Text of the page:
“CAN” or “CAN’T”?

/“CAN” or “CAN’T”?

“CAN” or “CAN’T”?

A reader named Alex asked the following question:

“Hello Lisa, I find one of the biggest differences between the British and the American accents is how “can’t” is pronounced which I also find the trickest for us trying to learn the American accent. I just can’t really tell the American “can’t” from the American “can”. So I have to say the British “can’t” instead so as to avoid confusion even though I know it sounds awkward when I am trying to imitate the American accent. Could you please give me some tips on how to cope with it? Thanks so much!”

Here is my answer:
This is a common problem. I discuss this issue in my book “Mastering the American Accent” on page 35. You need to know that negative auxiliaries (such as can’t, won’t, wouldn’t, isn’t, etc) are stressed, but affirmative ones are not. Therefore, because “can’t” is stressed, the vowel “a” is longer than in the word “can.” “Can” is reduced and sounds kind of like “kn.” This reduced vowel is short and neutral (schwa sound).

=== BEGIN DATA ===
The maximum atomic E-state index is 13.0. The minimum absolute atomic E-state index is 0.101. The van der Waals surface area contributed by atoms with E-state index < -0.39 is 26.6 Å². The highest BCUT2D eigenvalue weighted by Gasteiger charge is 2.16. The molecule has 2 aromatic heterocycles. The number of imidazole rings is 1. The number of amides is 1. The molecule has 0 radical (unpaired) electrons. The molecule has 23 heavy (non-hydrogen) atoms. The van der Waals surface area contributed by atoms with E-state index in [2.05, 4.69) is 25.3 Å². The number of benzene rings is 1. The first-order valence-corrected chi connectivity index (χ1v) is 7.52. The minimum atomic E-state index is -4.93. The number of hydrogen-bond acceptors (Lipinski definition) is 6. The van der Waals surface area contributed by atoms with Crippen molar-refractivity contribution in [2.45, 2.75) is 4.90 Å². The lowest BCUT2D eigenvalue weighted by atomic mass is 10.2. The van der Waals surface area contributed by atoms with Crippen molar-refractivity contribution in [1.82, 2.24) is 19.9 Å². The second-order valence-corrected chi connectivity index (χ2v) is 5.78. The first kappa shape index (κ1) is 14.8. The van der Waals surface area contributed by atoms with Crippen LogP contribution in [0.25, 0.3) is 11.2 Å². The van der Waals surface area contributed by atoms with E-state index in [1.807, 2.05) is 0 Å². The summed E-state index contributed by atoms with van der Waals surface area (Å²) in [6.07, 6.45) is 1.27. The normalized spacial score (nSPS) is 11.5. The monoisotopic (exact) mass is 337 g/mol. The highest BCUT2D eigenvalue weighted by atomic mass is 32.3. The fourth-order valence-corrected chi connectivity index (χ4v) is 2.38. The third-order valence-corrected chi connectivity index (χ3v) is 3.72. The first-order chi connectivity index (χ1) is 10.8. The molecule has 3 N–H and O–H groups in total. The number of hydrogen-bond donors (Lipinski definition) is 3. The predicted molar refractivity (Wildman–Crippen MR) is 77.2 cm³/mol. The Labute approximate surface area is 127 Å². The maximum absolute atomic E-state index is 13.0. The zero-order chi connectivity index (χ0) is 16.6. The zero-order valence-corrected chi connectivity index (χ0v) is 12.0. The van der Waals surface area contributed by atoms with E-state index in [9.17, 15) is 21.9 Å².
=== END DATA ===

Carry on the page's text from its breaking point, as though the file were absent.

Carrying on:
Practice this:

I kn go. (can)
I caaan’t go. (the phonetic symbol is /ae/ so it’s not actually the British sounding /a/.)

If you only listen for the “t” at the end of the “can’t” you might still be confused since that final “t” is usually held. It’s kind of like a silent, half T.

This is why it’s important for you to know the rules of English word stress and rhythm. Also, following these rules will create a native sounding melody in your speech.

Good luck!

By | 2009-04-15T05:31:00+00:00 April 15th, 2009|Uncategorized|2 Comments

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  1. Alex April 19, 2009 at 4:49 am

    Hi Lisa,

    Can I ask you two questions:

    1. I understand that the letter "t'" is always held at the end of words, however when the final "t" follows a consonant as in "first" and "addict" should it still be silent? If not, does "past" sound the same as "passed"?

    2. You mention in the book that many of the final stops are not realeased. Are they "p", "b", "t", "d" and "g" only? Also are they still not released in the plural form of words that ends in "s" e.g. "stops"?

    Thanks so much! :>

  2. Lisa Mojsin April 19, 2009 at 4:57 am

    Hi Alex,

    Yes, “past” and “passed” sound exactly the same. T is held.

    Regarding plurals after stops: it’s very important that you hold the stop before an S. Otherwise, when you say the word “stops” it will sound like “stop us” – something like that.
    You had mentioned that you are Chinese. Take a look at page 134 of my book. It mentions how Chinese speakers, in an effort to speak clearly, sometimes “over-pronounce” the stops. It does not matter if the stop is within a word or at the end of the word.

    When you say “apartment” make sure that you don’t release the middle T, before the M.

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